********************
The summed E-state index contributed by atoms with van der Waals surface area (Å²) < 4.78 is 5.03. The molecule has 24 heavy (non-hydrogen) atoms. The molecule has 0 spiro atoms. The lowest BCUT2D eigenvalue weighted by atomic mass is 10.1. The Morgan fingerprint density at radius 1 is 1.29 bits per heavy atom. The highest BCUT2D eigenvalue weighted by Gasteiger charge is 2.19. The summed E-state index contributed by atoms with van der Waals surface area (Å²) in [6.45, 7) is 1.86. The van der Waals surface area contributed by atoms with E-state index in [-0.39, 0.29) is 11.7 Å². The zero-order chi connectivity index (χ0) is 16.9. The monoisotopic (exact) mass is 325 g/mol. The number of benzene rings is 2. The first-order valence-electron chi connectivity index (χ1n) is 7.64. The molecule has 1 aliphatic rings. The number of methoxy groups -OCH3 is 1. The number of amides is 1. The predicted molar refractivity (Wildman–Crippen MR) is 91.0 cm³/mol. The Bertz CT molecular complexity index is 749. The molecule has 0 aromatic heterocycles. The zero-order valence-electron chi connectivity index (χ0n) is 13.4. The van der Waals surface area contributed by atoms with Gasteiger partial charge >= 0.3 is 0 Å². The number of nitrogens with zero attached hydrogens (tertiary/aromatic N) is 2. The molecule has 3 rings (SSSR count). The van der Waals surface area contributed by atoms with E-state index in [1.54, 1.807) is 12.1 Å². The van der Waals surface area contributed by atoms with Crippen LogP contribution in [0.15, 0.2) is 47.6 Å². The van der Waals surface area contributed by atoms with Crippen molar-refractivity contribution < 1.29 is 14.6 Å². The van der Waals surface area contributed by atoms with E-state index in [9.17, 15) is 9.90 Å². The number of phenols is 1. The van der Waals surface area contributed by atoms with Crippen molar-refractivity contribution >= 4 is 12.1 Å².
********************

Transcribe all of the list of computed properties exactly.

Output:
The summed E-state index contributed by atoms with van der Waals surface area (Å²) < 4.78 is 5.03. The molecule has 24 heavy (non-hydrogen) atoms. The molecule has 0 spiro atoms. The lowest BCUT2D eigenvalue weighted by atomic mass is 10.1. The Morgan fingerprint density at radius 1 is 1.29 bits per heavy atom. The highest BCUT2D eigenvalue weighted by Gasteiger charge is 2.19. The summed E-state index contributed by atoms with van der Waals surface area (Å²) in [6.45, 7) is 1.86. The van der Waals surface area contributed by atoms with E-state index in [-0.39, 0.29) is 11.7 Å². The zero-order chi connectivity index (χ0) is 16.9. The monoisotopic (exact) mass is 325 g/mol. The number of benzene rings is 2. The first-order valence-electron chi connectivity index (χ1n) is 7.64. The molecule has 1 aliphatic rings. The number of methoxy groups -OCH3 is 1. The number of amides is 1. The predicted molar refractivity (Wildman–Crippen MR) is 91.0 cm³/mol. The Bertz CT molecular complexity index is 749. The molecule has 0 aromatic heterocycles. The zero-order valence-electron chi connectivity index (χ0n) is 13.4. The van der Waals surface area contributed by atoms with Gasteiger partial charge >= 0.3 is 0 Å². The number of nitrogens with zero attached hydrogens (tertiary/aromatic N) is 2. The molecule has 3 rings (SSSR count). The van der Waals surface area contributed by atoms with E-state index in [1.54, 1.807) is 12.1 Å². The van der Waals surface area contributed by atoms with Crippen LogP contribution in [0.15, 0.2) is 47.6 Å². The van der Waals surface area contributed by atoms with Crippen molar-refractivity contribution < 1.29 is 14.6 Å². The van der Waals surface area contributed by atoms with E-state index in [9.17, 15) is 9.90 Å². The number of phenols is 1. The van der Waals surface area contributed by atoms with Crippen molar-refractivity contribution >= 4 is 12.1 Å².